By Mark C. Winters and Gino Wickman
If we had our way, we would eliminate the titles of CEO, president, COO, or general manager.
There are two distinct types of leaders in all small businesses: the “Visionary” and the “Integrator.” One sees the future, and the other makes it happen. These two roles could not be more different from each other. That is why it is magic when they work well together. Famous examples include the combination of Walt and Roy Disney at Disney, Henry Ford and James Couzens at Ford, and Ray Kroc and Fred Turner at McDonald’s. While you may think of these as large companies, they were small once. We point them out since they illustrate how vital the V/I (Visionary/Integrator) combination was in their early growth.
If you are a Visionary, you are one of only 3% of the population that create two-thirds of the new jobs in our economy. (This figure comes from John F. Dini in his book Hunting in a Farmers World: Celebrating the Mind of an Entrepreneur.)
As a Visionary you are extremely passionate about your product, service, company, and customers. When you look up “passion” in the dictionary, your picture is there. You are very entrepreneurial, a creator, and likely a founder of your firm. Most often we see external titles like Owner, Founder, CEO, Chairman, or President on your business card. Yet we strongly believe that internally referring to roles more by what people do (e.g., Visionary or Integrator) creates clarity and does a much better job than traditional corporate titles of capturing the true contribution of each person within an organization.
As a Visionary, you have a lot of ideas. You typically have ten new ideas a week. Many of them may not be so good, or at least not a fit with the company’s primary focus. Some may even be dangerous. However, a few are absolutely brilliant. And those few great ideas keep the organization growing. Those great ideas can take companies to the moon. For this reason, you are invaluable.
Then there’s the Integrator. An Integrator’s role and skills are quite unique. For an organization, they are the glue, the Visionary’s right hand; they beat the drum and make sure the trains run on time. You may hear them referred to as #2, inside man, president, COO, general manager, or chief of staff. Who is the Integrator in your organization? Are you an Integrator?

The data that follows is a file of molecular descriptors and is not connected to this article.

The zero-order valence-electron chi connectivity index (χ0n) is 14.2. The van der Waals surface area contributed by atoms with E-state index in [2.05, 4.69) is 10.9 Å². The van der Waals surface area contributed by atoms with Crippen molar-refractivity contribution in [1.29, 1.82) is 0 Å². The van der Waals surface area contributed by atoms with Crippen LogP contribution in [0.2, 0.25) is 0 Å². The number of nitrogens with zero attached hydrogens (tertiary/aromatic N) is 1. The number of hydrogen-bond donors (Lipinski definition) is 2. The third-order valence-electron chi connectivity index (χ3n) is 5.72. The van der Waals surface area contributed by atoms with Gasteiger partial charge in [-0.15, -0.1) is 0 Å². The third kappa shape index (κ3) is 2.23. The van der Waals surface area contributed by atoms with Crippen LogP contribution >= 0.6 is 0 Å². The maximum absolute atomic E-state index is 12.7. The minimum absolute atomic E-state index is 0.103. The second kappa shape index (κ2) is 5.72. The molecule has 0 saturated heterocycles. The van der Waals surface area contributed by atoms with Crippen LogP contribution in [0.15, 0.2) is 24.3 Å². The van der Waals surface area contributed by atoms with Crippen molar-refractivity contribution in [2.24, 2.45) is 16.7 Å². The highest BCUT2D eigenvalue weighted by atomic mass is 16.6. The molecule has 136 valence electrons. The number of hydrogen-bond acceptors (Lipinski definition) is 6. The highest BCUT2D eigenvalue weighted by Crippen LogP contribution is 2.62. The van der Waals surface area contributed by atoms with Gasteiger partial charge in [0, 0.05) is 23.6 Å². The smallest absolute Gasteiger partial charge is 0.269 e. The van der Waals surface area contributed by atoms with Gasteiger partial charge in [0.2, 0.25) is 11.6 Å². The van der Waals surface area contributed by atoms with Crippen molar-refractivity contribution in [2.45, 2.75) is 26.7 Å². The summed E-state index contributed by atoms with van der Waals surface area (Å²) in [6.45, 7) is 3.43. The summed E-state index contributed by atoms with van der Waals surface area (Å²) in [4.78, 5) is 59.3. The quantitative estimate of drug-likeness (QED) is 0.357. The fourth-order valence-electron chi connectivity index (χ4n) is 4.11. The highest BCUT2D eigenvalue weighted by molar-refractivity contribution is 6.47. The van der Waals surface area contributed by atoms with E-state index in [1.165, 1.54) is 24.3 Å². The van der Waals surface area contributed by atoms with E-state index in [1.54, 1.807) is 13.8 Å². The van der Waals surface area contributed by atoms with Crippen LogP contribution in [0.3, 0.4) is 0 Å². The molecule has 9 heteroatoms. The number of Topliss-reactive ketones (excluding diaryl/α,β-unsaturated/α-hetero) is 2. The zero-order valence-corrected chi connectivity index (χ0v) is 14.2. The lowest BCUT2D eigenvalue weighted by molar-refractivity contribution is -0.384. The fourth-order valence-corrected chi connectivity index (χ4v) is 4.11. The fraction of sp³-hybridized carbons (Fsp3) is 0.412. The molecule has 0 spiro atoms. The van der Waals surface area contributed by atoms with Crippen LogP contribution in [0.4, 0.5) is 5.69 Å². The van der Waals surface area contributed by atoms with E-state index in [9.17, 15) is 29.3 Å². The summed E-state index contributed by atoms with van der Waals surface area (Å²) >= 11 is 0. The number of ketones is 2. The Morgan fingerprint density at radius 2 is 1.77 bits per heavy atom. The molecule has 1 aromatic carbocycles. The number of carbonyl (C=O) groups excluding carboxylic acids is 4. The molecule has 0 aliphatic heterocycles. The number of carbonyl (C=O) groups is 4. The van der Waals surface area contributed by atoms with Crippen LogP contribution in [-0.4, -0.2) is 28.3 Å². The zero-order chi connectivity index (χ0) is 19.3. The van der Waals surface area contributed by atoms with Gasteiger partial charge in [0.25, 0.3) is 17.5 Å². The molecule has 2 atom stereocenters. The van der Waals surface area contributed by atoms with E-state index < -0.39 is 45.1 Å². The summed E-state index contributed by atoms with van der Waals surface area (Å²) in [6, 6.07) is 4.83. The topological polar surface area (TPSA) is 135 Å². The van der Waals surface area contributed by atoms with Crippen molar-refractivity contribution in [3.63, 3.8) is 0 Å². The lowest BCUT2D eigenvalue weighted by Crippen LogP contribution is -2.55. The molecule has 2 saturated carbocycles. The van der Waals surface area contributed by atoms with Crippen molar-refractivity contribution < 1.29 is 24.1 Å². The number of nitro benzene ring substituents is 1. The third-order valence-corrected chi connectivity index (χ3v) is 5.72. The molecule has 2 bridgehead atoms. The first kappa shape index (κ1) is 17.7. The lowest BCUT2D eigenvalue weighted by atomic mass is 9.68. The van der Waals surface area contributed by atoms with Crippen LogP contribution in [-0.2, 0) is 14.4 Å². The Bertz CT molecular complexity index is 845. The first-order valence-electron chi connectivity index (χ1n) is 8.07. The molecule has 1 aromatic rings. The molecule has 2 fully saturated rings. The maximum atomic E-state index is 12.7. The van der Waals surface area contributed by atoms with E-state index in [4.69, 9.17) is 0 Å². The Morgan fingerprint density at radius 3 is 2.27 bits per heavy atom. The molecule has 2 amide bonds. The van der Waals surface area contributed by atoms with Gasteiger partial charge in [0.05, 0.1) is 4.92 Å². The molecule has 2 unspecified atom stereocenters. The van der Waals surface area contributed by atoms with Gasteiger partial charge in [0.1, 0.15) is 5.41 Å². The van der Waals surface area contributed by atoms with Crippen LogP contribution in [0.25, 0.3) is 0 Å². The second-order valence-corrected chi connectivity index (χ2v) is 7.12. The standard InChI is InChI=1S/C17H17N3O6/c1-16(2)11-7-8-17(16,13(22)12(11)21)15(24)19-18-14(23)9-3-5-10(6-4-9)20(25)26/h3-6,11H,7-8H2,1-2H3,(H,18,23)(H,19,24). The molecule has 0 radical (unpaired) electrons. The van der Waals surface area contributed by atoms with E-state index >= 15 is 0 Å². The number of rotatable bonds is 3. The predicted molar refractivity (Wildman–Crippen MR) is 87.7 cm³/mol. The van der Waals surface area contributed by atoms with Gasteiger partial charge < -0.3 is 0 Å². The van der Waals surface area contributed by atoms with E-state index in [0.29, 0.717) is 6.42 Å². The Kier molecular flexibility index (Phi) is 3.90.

An Integrator is a person who has the Unique Ability® to harmoniously integrate the major functions of the business, run the organization, and manage the day-to-day issues that arise. The Integrator is the glue that holds the people, processes, systems, priorities, and strategy of the company together. We use the term “Integrator” to describe the role more accurately than other common external titles such as president, COO, general manager, or chief of staff. Integrator is simply the best word to describe this position.
In contrast to Visionaries, Integrators are typically very good at leading, managing, and holding people accountable. They love running the day-to-day aspects of the business. They enjoy being accountable for profit and loss, and for the execution of the business plan. They remove obstacles so that people can execute. Typically, they operate at a more detailed level than their Visionary counterparts. When a major initiative is undertaken, the Integrator will foresee the ripple of implications that will move across the organization as a result. Visionaries typically don’t even see, or will substantially underestimate, these ripple effects.